But, despite what appears to be a momentarily positive position for brace owners and for people who understand and respect the right to self-defense, Kacsmaryk followed the Fifth Circuit in making a profound error on the most fundamental level.

Related: Alabama Nullifies Biden Anti-Gun Exec Orders | MRCTV

As with the earlier ruling in the Appeals Court, Judge Kacsmaryk simply ruled that the “process” for establishing the ban was not “legal” – meaning that it was imposed through Executive Order, rather than by legislation from Congress.

Observes Boyd:

“The judge claimed ‘the Court is certainly sympathetic to ATF’s concerns over public safety in the wake of tragic mass shootings’ but noted that ‘public safety concerns must be addressed in ways that are lawful.’”

Which erroneously hints that mass shootings can be stopped through additional government prohibitions against the legal and moral ability of civilians to be able to defend themselves, and, moreover, implies that if Congress had passed a pistol brace ban, then it would be perfectly acceptable.

No such thing is true.

Likewise, the existence of the ATF as a “banning” agency is unconstitutional, to say the least. The history of the ATF goes back to the passage of the 1934 National Firearms Act, which was a tax on “machine guns” set so high as to practically ban them. In fact, it goes back to 1886, and the then-created “Revenue Laboratory” at the Department of Internal Revenue (to collect taxes, of course), and even farther in time, to 1794 and the revelation that, despite the US Constitution allowing the feds to impose an “excise tax” on items domestically made and sold in the country, the rulebook for the national government actually did not provide for a method to collect such a tax. This led to the federal government sending a force bigger than the Army of the Potomac to attack whiskey makers in western Pennsylvania who refused to pay the tax.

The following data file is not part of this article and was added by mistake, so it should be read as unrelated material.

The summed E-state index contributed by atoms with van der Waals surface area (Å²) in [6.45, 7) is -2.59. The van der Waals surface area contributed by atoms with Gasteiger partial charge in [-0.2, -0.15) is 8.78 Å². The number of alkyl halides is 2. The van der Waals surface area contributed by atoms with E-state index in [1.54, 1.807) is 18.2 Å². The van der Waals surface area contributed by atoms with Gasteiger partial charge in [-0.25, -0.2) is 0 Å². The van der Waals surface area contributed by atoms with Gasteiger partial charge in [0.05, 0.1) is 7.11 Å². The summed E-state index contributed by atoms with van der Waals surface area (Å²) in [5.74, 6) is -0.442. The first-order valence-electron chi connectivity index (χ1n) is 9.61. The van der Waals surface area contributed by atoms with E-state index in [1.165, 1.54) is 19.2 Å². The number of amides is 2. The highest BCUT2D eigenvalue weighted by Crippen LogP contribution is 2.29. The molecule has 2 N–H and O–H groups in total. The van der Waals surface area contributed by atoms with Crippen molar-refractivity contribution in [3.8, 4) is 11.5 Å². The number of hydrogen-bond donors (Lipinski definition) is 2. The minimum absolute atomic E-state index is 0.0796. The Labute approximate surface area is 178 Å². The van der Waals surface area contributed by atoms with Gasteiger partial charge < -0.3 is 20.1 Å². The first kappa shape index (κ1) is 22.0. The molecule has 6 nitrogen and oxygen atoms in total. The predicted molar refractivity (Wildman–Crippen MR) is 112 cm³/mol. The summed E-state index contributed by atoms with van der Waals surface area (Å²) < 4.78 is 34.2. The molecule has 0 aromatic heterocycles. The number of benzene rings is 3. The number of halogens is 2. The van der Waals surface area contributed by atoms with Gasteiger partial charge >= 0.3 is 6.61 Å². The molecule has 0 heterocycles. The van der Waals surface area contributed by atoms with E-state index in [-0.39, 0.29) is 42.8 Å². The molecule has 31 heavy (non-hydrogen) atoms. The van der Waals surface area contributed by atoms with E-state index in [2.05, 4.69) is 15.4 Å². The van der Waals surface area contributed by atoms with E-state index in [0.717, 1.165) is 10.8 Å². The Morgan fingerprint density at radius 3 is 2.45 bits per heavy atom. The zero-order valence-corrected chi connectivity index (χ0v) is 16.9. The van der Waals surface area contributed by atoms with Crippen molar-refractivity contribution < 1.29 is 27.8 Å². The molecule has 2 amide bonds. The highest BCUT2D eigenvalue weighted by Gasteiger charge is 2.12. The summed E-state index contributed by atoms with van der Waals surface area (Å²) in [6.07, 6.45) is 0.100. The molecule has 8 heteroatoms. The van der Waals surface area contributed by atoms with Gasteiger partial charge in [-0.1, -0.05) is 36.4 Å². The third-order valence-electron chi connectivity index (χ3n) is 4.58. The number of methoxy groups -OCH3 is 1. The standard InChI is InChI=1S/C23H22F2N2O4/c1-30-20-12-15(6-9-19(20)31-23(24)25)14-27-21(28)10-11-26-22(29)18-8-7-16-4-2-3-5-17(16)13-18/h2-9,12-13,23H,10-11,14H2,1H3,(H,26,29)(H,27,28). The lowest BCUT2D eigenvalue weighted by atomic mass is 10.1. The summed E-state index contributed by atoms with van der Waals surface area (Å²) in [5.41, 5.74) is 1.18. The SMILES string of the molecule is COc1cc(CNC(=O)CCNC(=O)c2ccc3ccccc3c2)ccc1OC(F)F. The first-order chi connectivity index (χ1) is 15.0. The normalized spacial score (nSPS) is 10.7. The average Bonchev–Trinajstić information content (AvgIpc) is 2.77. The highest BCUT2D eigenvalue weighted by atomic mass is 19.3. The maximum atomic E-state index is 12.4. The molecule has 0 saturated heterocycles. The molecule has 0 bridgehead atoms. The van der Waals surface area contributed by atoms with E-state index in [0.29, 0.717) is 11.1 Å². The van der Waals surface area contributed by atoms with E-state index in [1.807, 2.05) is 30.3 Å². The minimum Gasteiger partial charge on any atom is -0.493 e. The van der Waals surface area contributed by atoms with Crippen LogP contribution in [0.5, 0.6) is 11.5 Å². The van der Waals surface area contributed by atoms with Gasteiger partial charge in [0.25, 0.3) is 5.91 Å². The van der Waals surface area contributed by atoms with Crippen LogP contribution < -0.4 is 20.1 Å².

As it always is with government, the politicians claim the legal monopoly on the use of aggressive violence, then point their government guns at the productive, peaceful populace. It has been part of the metastatic growth of the US government since the moment that centralizers like Alexander Hamilton plotted to replace, and succeeded to replace, the Articles of Confederation with the US Constitution.

But people such as James Madison fought for the Bill of Rights to rightly and flatly proscribe certain activities by the federal and state governments. The banning of items – especially firearms – and the “registration” or “background check” or “licensing” systems these officious thugs in government adore are all expressly prohibited by the Second Amendment.

Meaning that the ATF is, as my friend Glenn Jacobs (former pro-wrestler and current Mayor of Knox Country, TN) observed in a recent tweet, an affront to that Amendment.

It shouldn’t take a judge much time or energy to acknowledge that, and, thus far, the judges involved in these decisions have not done so, despite the superficially appealing results of their decisions.